Comparing Different Methodologies Used in Wayfinding Research in Library Facilities

  • Lauren H. Mandel University of Rhode Island

Abstract

People need to navigate library spaces to access and use library services and resources. People navigate facilities by wayfinding: figuring out where they are and how to get to what they need. The most commonly used methods to research wayfinding in libraries are interviews, task completion, and observation. Each method has strengths and weaknesses, so understanding which methods are most effective for different research purposes is crucial to future research in this area. There does not appear to be a relationship between method chosen and library type, but there is indication that some methods are preferred for different research goals and that multiple methods are preferred over single methods. All methods appear to be efficacious for answering research questions, but multiple method studies appear to be more efficacious than single method studies.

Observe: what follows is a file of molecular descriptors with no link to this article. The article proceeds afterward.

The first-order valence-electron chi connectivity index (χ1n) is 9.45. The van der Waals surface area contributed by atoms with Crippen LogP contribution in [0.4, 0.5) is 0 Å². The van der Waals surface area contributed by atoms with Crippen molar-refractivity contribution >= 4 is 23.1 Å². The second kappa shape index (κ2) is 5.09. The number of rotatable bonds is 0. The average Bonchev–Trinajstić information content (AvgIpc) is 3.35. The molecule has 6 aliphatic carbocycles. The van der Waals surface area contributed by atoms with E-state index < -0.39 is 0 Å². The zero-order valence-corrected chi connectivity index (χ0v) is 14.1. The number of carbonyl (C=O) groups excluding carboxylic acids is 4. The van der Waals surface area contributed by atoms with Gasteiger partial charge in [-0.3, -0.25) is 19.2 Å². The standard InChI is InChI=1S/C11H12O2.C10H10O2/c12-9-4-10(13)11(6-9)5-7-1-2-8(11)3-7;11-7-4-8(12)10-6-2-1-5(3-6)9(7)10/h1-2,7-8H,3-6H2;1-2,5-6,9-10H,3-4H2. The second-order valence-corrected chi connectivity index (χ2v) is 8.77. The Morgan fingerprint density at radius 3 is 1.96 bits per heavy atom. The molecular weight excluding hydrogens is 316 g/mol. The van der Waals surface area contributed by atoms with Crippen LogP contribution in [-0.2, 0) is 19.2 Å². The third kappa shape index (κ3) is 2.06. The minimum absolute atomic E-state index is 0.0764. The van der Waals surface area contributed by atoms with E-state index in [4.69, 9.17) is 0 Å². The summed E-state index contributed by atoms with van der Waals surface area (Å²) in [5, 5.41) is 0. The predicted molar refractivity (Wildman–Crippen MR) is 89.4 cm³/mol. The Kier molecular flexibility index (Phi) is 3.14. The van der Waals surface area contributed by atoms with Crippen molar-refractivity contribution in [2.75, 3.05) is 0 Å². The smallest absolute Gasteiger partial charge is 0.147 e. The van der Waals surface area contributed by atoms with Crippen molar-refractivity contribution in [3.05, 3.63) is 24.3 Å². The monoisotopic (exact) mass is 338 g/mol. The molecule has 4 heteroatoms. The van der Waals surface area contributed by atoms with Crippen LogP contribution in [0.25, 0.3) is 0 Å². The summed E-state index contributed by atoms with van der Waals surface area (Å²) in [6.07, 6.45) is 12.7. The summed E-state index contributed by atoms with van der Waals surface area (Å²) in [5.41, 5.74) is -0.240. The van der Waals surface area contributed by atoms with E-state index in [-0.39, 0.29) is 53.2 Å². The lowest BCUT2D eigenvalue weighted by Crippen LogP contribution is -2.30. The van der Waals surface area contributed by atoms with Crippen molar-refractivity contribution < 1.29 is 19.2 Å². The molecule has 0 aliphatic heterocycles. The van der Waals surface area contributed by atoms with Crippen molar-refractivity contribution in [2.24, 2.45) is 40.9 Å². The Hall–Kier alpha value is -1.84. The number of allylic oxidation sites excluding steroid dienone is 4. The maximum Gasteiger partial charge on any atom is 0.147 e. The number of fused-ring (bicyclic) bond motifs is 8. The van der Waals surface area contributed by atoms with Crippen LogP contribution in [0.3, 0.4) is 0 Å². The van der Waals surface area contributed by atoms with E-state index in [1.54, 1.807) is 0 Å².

Author Biography

Lauren H. Mandel, University of Rhode Island

Lauren H. Mandel, PhD is an Associate Professor at the Graduate School of Library and Information Studies at the University of Rhode Island. Her research focuses on wayfinding in libraries, library facilities, use of GIS in LIS, and pedagogical issues in LIS. She teaches in the areas of management and leadership, information technology, and history of the book.

Published
2020-07-03
How to Cite
MANDEL, Lauren H.. Comparing Different Methodologies Used in Wayfinding Research in Library Facilities. Qualitative and Quantitative Methods in Libraries, [S.l.], v. 9, n. 2, p. 173-190, july 2020. ISSN 2241-1925. Available at: <http://qqml-journal.net/index.php/qqml/article/view/660>. Date accessed: 01 oct. 2020.